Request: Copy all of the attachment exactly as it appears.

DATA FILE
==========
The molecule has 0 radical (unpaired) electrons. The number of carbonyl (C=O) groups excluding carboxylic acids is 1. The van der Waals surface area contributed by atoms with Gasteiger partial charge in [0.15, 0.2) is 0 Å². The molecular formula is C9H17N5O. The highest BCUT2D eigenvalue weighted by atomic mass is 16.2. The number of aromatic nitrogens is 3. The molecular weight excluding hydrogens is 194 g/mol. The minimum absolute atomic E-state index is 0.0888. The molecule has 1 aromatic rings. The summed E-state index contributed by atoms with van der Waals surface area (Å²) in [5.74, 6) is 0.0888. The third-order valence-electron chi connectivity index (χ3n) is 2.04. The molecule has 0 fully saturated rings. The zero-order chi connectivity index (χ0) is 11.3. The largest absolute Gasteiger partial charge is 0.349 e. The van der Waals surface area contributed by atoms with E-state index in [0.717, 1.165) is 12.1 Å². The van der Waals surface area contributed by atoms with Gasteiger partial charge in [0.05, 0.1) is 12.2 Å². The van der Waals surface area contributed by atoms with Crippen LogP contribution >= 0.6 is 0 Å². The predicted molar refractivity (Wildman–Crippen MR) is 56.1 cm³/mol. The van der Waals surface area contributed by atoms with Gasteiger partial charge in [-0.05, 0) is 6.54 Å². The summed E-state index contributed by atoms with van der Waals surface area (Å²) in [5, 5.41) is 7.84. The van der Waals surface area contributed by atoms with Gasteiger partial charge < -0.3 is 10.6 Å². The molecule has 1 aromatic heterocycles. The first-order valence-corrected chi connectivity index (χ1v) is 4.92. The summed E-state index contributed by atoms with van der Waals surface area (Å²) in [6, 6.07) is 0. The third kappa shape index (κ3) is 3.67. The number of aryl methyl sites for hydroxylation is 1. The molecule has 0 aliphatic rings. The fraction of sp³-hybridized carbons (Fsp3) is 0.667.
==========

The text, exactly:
The molecule has 0 radical (unpaired) electrons. The number of carbonyl (C=O) groups excluding carboxylic acids is 1. The van der Waals surface area contributed by atoms with Gasteiger partial charge in [0.15, 0.2) is 0 Å². The molecular formula is C9H17N5O. The highest BCUT2D eigenvalue weighted by atomic mass is 16.2. The number of aromatic nitrogens is 3. The molecular weight excluding hydrogens is 194 g/mol. The minimum absolute atomic E-state index is 0.0888. The molecule has 1 aromatic rings. The summed E-state index contributed by atoms with van der Waals surface area (Å²) in [5.74, 6) is 0.0888. The third-order valence-electron chi connectivity index (χ3n) is 2.04. The molecule has 0 fully saturated rings. The zero-order chi connectivity index (χ0) is 11.3. The largest absolute Gasteiger partial charge is 0.349 e. The van der Waals surface area contributed by atoms with E-state index in [0.717, 1.165) is 12.1 Å². The van der Waals surface area contributed by atoms with Gasteiger partial charge in [0.05, 0.1) is 12.2 Å². The van der Waals surface area contributed by atoms with Crippen LogP contribution >= 0.6 is 0 Å². The predicted molar refractivity (Wildman–Crippen MR) is 56.1 cm³/mol. The van der Waals surface area contributed by atoms with Gasteiger partial charge in [-0.05, 0) is 6.54 Å². The summed E-state index contributed by atoms with van der Waals surface area (Å²) in [5, 5.41) is 7.84. The van der Waals surface area contributed by atoms with Gasteiger partial charge < -0.3 is 10.6 Å². The molecule has 1 aromatic heterocycles. The first-order valence-corrected chi connectivity index (χ1v) is 4.92. The summed E-state index contributed by atoms with van der Waals surface area (Å²) in [6, 6.07) is 0. The third kappa shape index (κ3) is 3.67. The number of aryl methyl sites for hydroxylation is 1. The molecule has 0 aliphatic rings. The fraction of sp³-hybridized carbons (Fsp3) is 0.667.